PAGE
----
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By mixing dictionary words into one. Facebook is the best example of this.

The third one is the invented one. Sometimes, there are not just enough words in a dictionary to come up with your brand, so you have to invent one. Pinterest is an excellent example in this regard. It’s a combination of two words; pin and interest.

6. Associatve Name

The sixth one is associative. The brand name has an alluring meaning, such as Sirius XM. The satellite company radio station is named after Sirius, the brightest star. It’s a station where you can come and listen to the biggest and brightest stars. Also, some names are derived from another language. Sometimes, a word la–, name won’t make sense in your language, but it will make sense in others. An excellent example of this is Hulu. It’s derived from a Chinese term that represents a bowl for storing precious items.

7. Abstract Name

The seventh one is the abstract name—this is the power of phonetics.

A prime example of this is Rolex. It is not only right off the tongue and also represents a luxurious overtone.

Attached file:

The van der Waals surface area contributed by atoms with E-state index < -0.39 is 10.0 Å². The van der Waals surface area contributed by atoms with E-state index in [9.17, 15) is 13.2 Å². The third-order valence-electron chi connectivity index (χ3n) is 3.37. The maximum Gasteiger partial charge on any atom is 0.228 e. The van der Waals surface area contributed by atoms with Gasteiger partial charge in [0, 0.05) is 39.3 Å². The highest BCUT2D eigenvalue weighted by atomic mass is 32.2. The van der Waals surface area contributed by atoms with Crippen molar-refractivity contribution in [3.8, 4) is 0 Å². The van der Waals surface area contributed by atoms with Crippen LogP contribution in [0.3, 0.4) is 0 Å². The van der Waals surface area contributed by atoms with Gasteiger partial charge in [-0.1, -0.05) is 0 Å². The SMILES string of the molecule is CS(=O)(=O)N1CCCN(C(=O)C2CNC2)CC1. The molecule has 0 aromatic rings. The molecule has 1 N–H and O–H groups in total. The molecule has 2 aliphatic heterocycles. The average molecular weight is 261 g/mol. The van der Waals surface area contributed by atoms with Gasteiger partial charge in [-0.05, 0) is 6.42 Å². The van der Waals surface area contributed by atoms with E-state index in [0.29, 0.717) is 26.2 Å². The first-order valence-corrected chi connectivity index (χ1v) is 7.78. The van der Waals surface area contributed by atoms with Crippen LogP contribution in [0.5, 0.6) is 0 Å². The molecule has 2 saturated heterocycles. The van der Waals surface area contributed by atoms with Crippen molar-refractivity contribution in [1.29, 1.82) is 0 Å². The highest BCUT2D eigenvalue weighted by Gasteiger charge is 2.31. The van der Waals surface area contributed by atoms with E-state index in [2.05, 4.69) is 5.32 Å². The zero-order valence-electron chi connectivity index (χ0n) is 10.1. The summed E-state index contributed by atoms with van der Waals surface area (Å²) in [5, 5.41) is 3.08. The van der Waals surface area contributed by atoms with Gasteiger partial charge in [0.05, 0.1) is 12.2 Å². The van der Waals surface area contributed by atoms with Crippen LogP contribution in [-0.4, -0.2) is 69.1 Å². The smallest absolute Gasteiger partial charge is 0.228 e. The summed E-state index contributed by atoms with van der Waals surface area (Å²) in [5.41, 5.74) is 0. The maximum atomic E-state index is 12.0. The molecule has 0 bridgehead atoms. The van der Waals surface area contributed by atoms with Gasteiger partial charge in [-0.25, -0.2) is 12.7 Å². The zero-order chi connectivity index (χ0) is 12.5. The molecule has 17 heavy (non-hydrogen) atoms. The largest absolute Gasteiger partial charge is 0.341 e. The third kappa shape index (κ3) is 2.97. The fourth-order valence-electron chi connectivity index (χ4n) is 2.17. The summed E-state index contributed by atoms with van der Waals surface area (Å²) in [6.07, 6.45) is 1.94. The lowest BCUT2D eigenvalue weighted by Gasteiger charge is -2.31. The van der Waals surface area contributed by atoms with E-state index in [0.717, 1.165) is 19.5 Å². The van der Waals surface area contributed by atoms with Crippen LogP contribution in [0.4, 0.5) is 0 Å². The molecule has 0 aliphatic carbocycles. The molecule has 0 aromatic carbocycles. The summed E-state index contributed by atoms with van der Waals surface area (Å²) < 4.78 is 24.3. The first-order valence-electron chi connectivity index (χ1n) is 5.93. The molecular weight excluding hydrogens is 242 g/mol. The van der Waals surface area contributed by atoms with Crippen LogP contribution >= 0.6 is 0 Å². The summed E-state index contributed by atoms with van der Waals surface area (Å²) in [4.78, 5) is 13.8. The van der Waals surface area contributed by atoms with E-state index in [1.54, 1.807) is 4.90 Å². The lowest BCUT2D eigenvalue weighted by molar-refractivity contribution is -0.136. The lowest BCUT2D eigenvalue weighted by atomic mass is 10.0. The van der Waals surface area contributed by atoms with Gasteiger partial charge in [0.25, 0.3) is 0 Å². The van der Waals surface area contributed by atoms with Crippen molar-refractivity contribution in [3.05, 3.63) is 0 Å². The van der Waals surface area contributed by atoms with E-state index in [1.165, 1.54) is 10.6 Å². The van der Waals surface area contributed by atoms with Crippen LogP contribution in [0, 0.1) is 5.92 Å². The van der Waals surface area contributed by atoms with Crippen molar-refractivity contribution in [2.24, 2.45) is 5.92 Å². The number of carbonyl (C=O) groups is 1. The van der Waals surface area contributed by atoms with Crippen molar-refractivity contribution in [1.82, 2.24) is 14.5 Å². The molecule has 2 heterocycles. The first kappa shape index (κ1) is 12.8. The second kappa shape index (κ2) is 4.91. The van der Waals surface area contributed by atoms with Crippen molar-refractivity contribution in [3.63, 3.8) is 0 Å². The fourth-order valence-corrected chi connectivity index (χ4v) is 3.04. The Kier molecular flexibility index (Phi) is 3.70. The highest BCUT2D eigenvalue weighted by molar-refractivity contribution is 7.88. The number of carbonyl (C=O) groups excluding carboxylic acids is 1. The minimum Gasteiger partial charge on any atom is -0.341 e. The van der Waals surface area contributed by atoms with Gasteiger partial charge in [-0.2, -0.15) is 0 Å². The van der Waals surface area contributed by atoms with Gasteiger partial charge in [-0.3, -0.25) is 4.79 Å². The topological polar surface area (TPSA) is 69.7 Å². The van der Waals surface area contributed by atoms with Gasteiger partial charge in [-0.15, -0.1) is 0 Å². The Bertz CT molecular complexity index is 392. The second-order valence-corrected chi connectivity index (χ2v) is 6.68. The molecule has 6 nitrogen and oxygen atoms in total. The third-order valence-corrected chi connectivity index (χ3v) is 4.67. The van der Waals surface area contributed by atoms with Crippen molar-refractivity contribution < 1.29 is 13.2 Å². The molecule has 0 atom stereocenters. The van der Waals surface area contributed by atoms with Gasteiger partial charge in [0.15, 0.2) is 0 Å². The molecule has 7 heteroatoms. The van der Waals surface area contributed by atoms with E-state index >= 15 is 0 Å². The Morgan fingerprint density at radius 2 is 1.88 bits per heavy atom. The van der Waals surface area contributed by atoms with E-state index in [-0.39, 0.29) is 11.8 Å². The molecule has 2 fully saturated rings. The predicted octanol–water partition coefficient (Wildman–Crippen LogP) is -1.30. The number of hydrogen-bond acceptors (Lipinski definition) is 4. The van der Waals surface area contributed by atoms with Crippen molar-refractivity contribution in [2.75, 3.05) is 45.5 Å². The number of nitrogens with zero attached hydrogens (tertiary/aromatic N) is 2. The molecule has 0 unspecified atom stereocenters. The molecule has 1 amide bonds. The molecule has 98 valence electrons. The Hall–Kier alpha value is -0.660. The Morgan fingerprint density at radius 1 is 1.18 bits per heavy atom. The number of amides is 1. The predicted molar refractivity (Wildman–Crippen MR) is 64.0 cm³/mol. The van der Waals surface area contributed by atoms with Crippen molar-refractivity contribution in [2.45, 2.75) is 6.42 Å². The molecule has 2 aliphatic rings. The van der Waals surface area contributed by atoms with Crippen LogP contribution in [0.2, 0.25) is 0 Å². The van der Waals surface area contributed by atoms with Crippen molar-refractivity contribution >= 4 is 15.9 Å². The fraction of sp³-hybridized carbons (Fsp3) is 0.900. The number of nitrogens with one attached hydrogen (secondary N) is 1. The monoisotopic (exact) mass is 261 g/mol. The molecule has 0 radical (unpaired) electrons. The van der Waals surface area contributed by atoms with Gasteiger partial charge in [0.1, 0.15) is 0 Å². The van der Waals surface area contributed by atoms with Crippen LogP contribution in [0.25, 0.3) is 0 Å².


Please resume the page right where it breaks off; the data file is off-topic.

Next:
Make sure it’s a name that can be trademarked or copyrighted. For example, Sci-Fi’s Universal entertainment company changed its name to S-Y-F-Y. Not only did it visually look more alluring, but they can copyright it now.

You want to decide what your name should say.

  • Ask yourself, what is your brand vision?
  • What is your company’s mission statement?

The best brand names don’t describe; they translate into emotional interest. You want your brand to be coherent. Such as Nike’s emotional allure is all about winning. When you hear about Nike, you think of professional athletes and Olympians. Just do it is all about champions. Coca-Cola gives you this sense of happiness, well-being, and spending time with family and friends. Figure out your big idea and work on how you can transform that into your brand name. Start by testing with different brand names. Try running ads campaigns, and conduct surveys with friends and other focus groups.

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The fourth thing is to trim down the complexity. The biggest brand names out there are simple. If you have a brand name that’s hard to pronounce are, too long, or it’s not easy to memorize, well, it will have a negative impact. When Jeff Bezos worked on Amazon, he wanted his business to be Cadabra. Bezos knew that this brand name would not stand out, so he named it Amazon. Luckily, We’re not going into sticky names such as Cadaver or Cadabra. Amazon is much an easier-to-understand name.

Last but not least, ensure your name isn’t already taken. There are a ton of ways you can do this. Make sure you do trademark searches. Each country has its trademark engines, does searches, and makes sure there’s nothing that pops up to take that name.

Ensure that your brand name doesn’t mean anything negative in other languages.

You’ll be off to the race and have a great brand name as long as you do that